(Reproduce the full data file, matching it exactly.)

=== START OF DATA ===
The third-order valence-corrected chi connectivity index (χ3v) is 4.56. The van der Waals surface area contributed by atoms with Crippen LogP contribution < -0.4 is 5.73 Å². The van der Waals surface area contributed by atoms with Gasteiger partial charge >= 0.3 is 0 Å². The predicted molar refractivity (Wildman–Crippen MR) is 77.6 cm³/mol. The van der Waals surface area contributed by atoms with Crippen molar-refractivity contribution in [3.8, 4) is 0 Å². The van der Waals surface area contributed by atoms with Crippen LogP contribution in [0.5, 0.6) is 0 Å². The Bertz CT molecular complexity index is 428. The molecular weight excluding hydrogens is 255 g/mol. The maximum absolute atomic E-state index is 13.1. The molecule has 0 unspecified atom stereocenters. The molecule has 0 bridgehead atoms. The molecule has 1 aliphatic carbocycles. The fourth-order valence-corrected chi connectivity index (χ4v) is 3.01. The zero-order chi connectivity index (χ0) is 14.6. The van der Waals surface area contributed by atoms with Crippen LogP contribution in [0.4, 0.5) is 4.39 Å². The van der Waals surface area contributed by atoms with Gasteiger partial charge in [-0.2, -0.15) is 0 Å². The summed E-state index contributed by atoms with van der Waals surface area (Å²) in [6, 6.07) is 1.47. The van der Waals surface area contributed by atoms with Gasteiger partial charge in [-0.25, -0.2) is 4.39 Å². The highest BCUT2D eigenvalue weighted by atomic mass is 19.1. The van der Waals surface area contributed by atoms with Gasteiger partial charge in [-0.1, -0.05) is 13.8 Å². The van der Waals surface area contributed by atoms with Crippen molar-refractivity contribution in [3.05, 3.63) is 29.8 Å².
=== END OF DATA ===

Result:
The third-order valence-corrected chi connectivity index (χ3v) is 4.56. The van der Waals surface area contributed by atoms with Crippen LogP contribution < -0.4 is 5.73 Å². The van der Waals surface area contributed by atoms with Gasteiger partial charge >= 0.3 is 0 Å². The predicted molar refractivity (Wildman–Crippen MR) is 77.6 cm³/mol. The van der Waals surface area contributed by atoms with Crippen molar-refractivity contribution in [3.8, 4) is 0 Å². The van der Waals surface area contributed by atoms with Crippen LogP contribution in [0.5, 0.6) is 0 Å². The Bertz CT molecular complexity index is 428. The molecular weight excluding hydrogens is 255 g/mol. The maximum absolute atomic E-state index is 13.1. The molecule has 0 unspecified atom stereocenters. The molecule has 0 bridgehead atoms. The molecule has 1 aliphatic carbocycles. The fourth-order valence-corrected chi connectivity index (χ4v) is 3.01. The zero-order chi connectivity index (χ0) is 14.6. The van der Waals surface area contributed by atoms with Crippen LogP contribution in [0.4, 0.5) is 4.39 Å². The van der Waals surface area contributed by atoms with Gasteiger partial charge in [-0.2, -0.15) is 0 Å². The summed E-state index contributed by atoms with van der Waals surface area (Å²) in [6, 6.07) is 1.47. The van der Waals surface area contributed by atoms with Gasteiger partial charge in [-0.25, -0.2) is 4.39 Å². The highest BCUT2D eigenvalue weighted by atomic mass is 19.1. The van der Waals surface area contributed by atoms with Gasteiger partial charge in [-0.1, -0.05) is 13.8 Å². The van der Waals surface area contributed by atoms with Crippen molar-refractivity contribution in [3.05, 3.63) is 29.8 Å².